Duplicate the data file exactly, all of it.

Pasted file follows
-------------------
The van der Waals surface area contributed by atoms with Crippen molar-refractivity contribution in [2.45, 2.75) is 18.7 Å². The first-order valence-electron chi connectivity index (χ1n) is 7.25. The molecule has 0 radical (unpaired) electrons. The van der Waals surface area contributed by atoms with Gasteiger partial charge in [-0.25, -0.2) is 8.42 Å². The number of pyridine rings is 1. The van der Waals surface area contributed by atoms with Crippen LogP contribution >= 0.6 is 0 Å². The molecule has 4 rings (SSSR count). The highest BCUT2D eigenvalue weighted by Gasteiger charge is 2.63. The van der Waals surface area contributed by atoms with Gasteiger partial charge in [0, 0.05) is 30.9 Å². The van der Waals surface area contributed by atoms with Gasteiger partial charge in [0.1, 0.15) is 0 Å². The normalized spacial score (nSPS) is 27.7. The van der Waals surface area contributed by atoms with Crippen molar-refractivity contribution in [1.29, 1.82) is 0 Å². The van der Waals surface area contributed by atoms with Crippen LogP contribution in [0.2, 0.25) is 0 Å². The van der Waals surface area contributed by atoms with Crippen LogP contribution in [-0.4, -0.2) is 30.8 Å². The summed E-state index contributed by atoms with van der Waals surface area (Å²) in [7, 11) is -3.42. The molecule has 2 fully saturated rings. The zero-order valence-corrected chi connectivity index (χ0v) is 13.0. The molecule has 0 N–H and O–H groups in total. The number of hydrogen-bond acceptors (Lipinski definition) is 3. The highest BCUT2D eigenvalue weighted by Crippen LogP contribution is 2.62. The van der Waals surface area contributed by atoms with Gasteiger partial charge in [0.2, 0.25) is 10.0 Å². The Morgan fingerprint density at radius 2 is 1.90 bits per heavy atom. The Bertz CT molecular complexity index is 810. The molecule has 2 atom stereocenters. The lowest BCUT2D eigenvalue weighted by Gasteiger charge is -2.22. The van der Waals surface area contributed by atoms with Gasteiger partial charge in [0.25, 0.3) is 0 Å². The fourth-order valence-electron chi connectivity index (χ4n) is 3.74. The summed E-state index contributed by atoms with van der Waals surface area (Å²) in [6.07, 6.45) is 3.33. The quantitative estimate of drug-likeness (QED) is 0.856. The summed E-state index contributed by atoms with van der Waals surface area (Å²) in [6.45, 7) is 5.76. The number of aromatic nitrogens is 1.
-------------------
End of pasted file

The van der Waals surface area contributed by atoms with Crippen molar-refractivity contribution in [2.45, 2.75) is 18.7 Å². The first-order valence-electron chi connectivity index (χ1n) is 7.25. The molecule has 0 radical (unpaired) electrons. The van der Waals surface area contributed by atoms with Gasteiger partial charge in [-0.25, -0.2) is 8.42 Å². The number of pyridine rings is 1. The van der Waals surface area contributed by atoms with Crippen LogP contribution >= 0.6 is 0 Å². The molecule has 4 rings (SSSR count). The highest BCUT2D eigenvalue weighted by Gasteiger charge is 2.63. The van der Waals surface area contributed by atoms with Gasteiger partial charge in [0, 0.05) is 30.9 Å². The van der Waals surface area contributed by atoms with Gasteiger partial charge in [0.1, 0.15) is 0 Å². The normalized spacial score (nSPS) is 27.7. The van der Waals surface area contributed by atoms with Crippen molar-refractivity contribution in [1.29, 1.82) is 0 Å². The van der Waals surface area contributed by atoms with Crippen LogP contribution in [0.2, 0.25) is 0 Å². The van der Waals surface area contributed by atoms with Crippen LogP contribution in [-0.4, -0.2) is 30.8 Å². The summed E-state index contributed by atoms with van der Waals surface area (Å²) in [7, 11) is -3.42. The molecule has 2 fully saturated rings. The zero-order valence-corrected chi connectivity index (χ0v) is 13.0. The molecule has 0 N–H and O–H groups in total. The number of hydrogen-bond acceptors (Lipinski definition) is 3. The highest BCUT2D eigenvalue weighted by Crippen LogP contribution is 2.62. The van der Waals surface area contributed by atoms with Gasteiger partial charge in [0.2, 0.25) is 10.0 Å². The Morgan fingerprint density at radius 2 is 1.90 bits per heavy atom. The Bertz CT molecular complexity index is 810. The molecule has 2 atom stereocenters. The lowest BCUT2D eigenvalue weighted by Gasteiger charge is -2.22. The van der Waals surface area contributed by atoms with Gasteiger partial charge in [0.25, 0.3) is 0 Å². The fourth-order valence-electron chi connectivity index (χ4n) is 3.74. The summed E-state index contributed by atoms with van der Waals surface area (Å²) in [6.07, 6.45) is 3.33. The quantitative estimate of drug-likeness (QED) is 0.856. The summed E-state index contributed by atoms with van der Waals surface area (Å²) in [6.45, 7) is 5.76. The number of aromatic nitrogens is 1.